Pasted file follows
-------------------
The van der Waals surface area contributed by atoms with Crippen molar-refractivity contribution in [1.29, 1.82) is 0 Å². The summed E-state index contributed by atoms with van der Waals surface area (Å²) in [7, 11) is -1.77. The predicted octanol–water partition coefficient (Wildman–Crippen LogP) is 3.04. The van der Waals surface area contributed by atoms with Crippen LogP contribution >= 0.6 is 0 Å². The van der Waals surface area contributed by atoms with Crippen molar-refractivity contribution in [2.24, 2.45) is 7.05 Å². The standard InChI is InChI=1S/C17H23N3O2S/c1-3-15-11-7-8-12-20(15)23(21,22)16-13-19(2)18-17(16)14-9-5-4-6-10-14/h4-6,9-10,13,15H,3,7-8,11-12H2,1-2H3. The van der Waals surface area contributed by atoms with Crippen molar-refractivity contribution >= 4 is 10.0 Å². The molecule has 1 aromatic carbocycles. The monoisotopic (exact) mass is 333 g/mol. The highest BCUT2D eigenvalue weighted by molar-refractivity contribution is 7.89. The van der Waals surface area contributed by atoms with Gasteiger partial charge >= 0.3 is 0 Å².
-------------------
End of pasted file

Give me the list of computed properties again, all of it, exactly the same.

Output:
The van der Waals surface area contributed by atoms with Crippen molar-refractivity contribution in [1.29, 1.82) is 0 Å². The summed E-state index contributed by atoms with van der Waals surface area (Å²) in [7, 11) is -1.77. The predicted octanol–water partition coefficient (Wildman–Crippen LogP) is 3.04. The van der Waals surface area contributed by atoms with Crippen LogP contribution >= 0.6 is 0 Å². The van der Waals surface area contributed by atoms with Crippen molar-refractivity contribution in [2.24, 2.45) is 7.05 Å². The standard InChI is InChI=1S/C17H23N3O2S/c1-3-15-11-7-8-12-20(15)23(21,22)16-13-19(2)18-17(16)14-9-5-4-6-10-14/h4-6,9-10,13,15H,3,7-8,11-12H2,1-2H3. The van der Waals surface area contributed by atoms with Crippen molar-refractivity contribution >= 4 is 10.0 Å². The molecule has 1 aromatic carbocycles. The monoisotopic (exact) mass is 333 g/mol. The highest BCUT2D eigenvalue weighted by molar-refractivity contribution is 7.89. The van der Waals surface area contributed by atoms with Gasteiger partial charge >= 0.3 is 0 Å².